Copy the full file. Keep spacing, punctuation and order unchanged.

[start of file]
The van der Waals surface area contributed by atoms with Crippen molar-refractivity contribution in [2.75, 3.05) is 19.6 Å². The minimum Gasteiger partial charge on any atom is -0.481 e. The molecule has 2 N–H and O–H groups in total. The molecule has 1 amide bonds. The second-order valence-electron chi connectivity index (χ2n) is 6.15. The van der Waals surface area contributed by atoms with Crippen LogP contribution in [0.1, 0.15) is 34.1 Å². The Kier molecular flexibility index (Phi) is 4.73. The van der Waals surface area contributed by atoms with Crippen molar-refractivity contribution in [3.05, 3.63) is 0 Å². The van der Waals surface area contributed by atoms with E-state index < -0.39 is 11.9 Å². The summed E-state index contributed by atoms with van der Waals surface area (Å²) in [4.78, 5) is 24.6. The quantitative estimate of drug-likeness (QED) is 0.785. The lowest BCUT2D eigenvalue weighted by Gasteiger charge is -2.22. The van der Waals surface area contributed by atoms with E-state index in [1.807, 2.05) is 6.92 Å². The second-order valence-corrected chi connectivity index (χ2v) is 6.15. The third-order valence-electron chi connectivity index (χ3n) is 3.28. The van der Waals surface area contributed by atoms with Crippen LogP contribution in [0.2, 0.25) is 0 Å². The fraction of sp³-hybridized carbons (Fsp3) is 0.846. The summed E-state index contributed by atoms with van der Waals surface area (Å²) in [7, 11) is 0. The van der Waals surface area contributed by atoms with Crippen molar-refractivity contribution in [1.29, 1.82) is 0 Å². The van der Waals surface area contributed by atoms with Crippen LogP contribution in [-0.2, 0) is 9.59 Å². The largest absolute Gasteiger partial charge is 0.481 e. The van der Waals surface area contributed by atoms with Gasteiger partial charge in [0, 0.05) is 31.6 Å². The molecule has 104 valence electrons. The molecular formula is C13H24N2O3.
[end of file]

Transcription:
The van der Waals surface area contributed by atoms with Crippen molar-refractivity contribution in [2.75, 3.05) is 19.6 Å². The minimum Gasteiger partial charge on any atom is -0.481 e. The molecule has 2 N–H and O–H groups in total. The molecule has 1 amide bonds. The second-order valence-electron chi connectivity index (χ2n) is 6.15. The van der Waals surface area contributed by atoms with Crippen LogP contribution in [0.1, 0.15) is 34.1 Å². The Kier molecular flexibility index (Phi) is 4.73. The van der Waals surface area contributed by atoms with Crippen molar-refractivity contribution in [3.05, 3.63) is 0 Å². The van der Waals surface area contributed by atoms with E-state index < -0.39 is 11.9 Å². The summed E-state index contributed by atoms with van der Waals surface area (Å²) in [4.78, 5) is 24.6. The quantitative estimate of drug-likeness (QED) is 0.785. The lowest BCUT2D eigenvalue weighted by Gasteiger charge is -2.22. The van der Waals surface area contributed by atoms with E-state index in [1.807, 2.05) is 6.92 Å². The second-order valence-corrected chi connectivity index (χ2v) is 6.15. The third-order valence-electron chi connectivity index (χ3n) is 3.28. The van der Waals surface area contributed by atoms with Crippen LogP contribution in [0.2, 0.25) is 0 Å². The fraction of sp³-hybridized carbons (Fsp3) is 0.846. The summed E-state index contributed by atoms with van der Waals surface area (Å²) in [7, 11) is 0. The van der Waals surface area contributed by atoms with Crippen molar-refractivity contribution in [1.29, 1.82) is 0 Å². The van der Waals surface area contributed by atoms with Crippen LogP contribution in [-0.2, 0) is 9.59 Å². The largest absolute Gasteiger partial charge is 0.481 e. The van der Waals surface area contributed by atoms with Gasteiger partial charge in [0, 0.05) is 31.6 Å². The molecule has 104 valence electrons. The molecular formula is C13H24N2O3.